En Via Events, Indigenous Culture, Teotitlan del Valle

Necessity Inspires Resourcefulness

Rugs_made_from_all_natural_dyes_on_display_in_rafaellas_cooperative

Rugs made with natural dyes on display in Rafaela’s cooperative

Rafaela and her family are artisans in Teotitlán del Valle. They use natural dyes to color the lambs’ wool that they weave into tapetes (rugs), bags, and shawls. The integrity of the process is very important to Rafaela, which is why she is working to have her weaving business certified as all natural by a Mexican government agency.

The rugs display bold, rich colors—deep reds, oranges, purples, blues, and greens—accented with yellows, grays, and beiges. The blues are made with indigo. The greens and yellows are made from pericón (ester) and anis, which grow locally in the hills surrounding the village. The purples, reds, and oranges are made from cochinillas (cochineals), which are small bugs that live in the leaves of the nopal cactus.

Eugenia_another_borrower_crushes_dried_cochinillas_on_her_stone_metate

Eugenia, another borrower, grinds dried cochinillas on her metate

Cochinillas are harvested from their nests on the nopal leaves, dried out, and crushed into a red dust. Dried cochinillas are crushed on a stone metate, which is a mortar-like device also used to grind corn kernels into maize flour. Mixing small amounts of ground cochinilla and water produces a deep red. The secret to making an orange dye is adding limejuice. The secret to making a purple dye is adding limestone powder. The ground cochinilla powder is used to make more than 50 distinct tones. Last fall, the rains were heavier than usual and flooded the valley, which killed many of the nopal cactus plants. This has diminished the supply and driven up the price of the dried cochinillas that are essential for making so many of the dyes that weavers use to make the designs in their rugs.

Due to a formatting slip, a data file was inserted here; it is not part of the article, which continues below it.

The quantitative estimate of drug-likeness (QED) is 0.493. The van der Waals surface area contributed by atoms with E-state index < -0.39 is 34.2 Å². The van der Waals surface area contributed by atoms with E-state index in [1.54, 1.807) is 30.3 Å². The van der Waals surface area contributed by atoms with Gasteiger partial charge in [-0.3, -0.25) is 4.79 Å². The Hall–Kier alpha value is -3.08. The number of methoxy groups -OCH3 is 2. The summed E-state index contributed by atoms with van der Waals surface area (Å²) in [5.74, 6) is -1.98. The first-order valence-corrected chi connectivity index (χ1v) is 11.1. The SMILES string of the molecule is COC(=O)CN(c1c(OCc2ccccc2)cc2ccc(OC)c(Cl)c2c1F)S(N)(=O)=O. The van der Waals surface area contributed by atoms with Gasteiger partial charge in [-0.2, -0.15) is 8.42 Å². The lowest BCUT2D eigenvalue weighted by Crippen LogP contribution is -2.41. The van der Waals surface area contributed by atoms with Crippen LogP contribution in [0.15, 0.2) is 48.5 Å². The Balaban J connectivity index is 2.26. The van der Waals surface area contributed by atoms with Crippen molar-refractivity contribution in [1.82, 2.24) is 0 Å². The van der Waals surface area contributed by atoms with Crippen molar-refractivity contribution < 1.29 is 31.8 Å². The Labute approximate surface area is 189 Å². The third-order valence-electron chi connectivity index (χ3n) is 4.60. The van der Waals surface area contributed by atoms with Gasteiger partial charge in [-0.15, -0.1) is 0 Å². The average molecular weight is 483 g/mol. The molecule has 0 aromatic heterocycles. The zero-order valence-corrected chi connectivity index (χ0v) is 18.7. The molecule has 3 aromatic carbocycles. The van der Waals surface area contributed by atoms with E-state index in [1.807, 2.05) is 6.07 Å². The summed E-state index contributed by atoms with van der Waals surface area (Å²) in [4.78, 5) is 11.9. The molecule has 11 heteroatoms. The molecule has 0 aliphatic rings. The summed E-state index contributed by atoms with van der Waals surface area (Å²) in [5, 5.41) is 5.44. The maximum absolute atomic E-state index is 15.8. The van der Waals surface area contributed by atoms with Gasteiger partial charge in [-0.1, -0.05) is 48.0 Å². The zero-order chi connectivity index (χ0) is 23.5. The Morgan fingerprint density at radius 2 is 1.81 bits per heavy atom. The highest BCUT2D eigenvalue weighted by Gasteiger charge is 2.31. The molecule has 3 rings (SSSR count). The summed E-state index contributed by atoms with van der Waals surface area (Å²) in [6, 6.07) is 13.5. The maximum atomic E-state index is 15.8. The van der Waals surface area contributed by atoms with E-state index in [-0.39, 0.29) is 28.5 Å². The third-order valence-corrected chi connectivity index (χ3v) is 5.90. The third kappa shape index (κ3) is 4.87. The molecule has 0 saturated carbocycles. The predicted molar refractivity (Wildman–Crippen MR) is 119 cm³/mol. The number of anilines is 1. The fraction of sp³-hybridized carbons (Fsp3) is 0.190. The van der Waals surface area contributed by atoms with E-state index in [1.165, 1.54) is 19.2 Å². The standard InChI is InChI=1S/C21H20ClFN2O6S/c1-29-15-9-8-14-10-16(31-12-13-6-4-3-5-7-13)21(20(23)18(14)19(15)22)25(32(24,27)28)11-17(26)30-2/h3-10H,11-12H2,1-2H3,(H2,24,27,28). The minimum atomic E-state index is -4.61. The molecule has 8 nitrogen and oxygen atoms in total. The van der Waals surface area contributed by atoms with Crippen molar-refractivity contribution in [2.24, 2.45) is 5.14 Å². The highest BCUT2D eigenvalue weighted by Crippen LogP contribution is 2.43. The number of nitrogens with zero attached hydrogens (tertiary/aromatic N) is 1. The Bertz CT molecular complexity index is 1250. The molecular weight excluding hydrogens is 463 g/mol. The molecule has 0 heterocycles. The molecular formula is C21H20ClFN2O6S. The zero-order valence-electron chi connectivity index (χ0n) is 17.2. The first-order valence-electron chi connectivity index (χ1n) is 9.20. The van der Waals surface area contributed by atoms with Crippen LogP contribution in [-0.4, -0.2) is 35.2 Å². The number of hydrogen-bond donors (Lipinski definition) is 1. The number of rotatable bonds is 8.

Rafaela’s goal is to become certified as a natural dye maker and weaver. This will benefit her because she believes clients want to purchase weavings made from natural materials. Rafaela also believes that natural dyes are of a higher quality—more resistant to fading, richer, and safe for clients to display in their homes. To overcome the challenge of the diminished cochinilla supply, she has built a rack on the upper floor of her house from which she hangs nopal leaves and harvests cochinilla. Rafaela is using one of her loans to pay for the wooden frame and the cost of traveling to the fields to harvest and bring back the nopal leaves. Not only is she ensuring the integrity of her natural dyes and working toward the natural certification process, she is also able to sell her extra cochinillas to other weavers—of which there is no shortage—in her local market.

Nopal_leaves_hang_on_a_rack_in_rafaellas_workshopThe_white_spots_are_the_nests_of_the_cochinillas

Rafeala’s nopal rack for harvesting cochinillas

Rafaela’s nopal rack and cochinilla harvesting is an example of the ingenuity of our borrowers. With an interest-free loan from En Vía, Rafaela is ensuring the quality of her chemical-free dyes, creating a sustainable source of the natural red dye, and providing a local source of the cochinillas for other weavers in her community. She is well on her way to achieving her goal of receiving a certification from the state of Mexico, and expanding her business. Rafaella shared that the certification process requires patience with the bureaucracy here, but she is nonetheless dedicated to completing the process and feels that the expense and time are an investment in her business.

Story and photos by Julia Turnbull

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